DBMS_JAVA when there is no corresponding
DBMS_JAVA package or when Java is either not loaded or loaded incorrectly, then the export will terminate unsuccessfully. The error messages that are generated include, but are not limited to, the following: EXP-00008, ORA-00904, and ORA-29516.
If Java is enabled, then ensure that both the
DBMS_JAVA synonym and
DBMS_JAVA package are created and valid before rerunning the export.
If Java is not enabled, then remove Java-related objects before rerunning the export.
You can export tables with fine-grained access control policies enabled. When doing so, consider the following:
The user who imports from an export file containing such tables must have the appropriate privileges (specifically, the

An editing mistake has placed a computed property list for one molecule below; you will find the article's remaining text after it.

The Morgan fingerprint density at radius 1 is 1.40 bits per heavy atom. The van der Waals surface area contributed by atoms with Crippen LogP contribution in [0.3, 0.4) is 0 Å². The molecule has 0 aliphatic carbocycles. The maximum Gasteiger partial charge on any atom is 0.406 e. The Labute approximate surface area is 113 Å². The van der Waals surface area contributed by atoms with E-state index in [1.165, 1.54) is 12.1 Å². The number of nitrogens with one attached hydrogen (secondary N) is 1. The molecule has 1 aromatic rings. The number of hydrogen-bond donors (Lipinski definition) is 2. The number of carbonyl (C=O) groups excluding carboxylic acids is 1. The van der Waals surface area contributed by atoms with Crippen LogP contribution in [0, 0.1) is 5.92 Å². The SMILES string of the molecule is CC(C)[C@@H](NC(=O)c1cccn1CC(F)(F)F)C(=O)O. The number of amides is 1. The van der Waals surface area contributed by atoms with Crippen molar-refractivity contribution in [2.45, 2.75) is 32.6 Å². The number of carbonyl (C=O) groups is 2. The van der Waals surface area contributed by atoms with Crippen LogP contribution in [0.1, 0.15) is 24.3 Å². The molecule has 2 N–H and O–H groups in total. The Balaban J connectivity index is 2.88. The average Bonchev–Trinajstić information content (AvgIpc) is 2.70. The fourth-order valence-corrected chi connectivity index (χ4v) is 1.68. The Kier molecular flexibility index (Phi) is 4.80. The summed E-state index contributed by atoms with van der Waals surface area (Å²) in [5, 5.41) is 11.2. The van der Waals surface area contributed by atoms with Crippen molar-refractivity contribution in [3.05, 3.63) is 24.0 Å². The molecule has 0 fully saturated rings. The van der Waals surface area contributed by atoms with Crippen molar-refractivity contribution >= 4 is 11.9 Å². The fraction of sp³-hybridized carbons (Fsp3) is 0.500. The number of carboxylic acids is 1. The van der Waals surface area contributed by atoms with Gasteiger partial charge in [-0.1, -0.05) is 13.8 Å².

EXECUTE privilege on the
DBMS_RLS package so that the tables' security policies can be reinstated). If a user without the correct privileges attempts to export a table with fine-grained access policies enabled, then only those rows that the exporter is privileged to read will be exported.
If fine-grained access control is enabled on a
SELECT statement, then conventional path Export may not export the entire table because fine-grained access may rewrite the query.
Only user SYS, or a user with the
EXP_FULL_DATABASE role enabled or who has been granted
EXEMPT ACCESS POLICY, can perform direct path Exports on tables having fine-grained access control.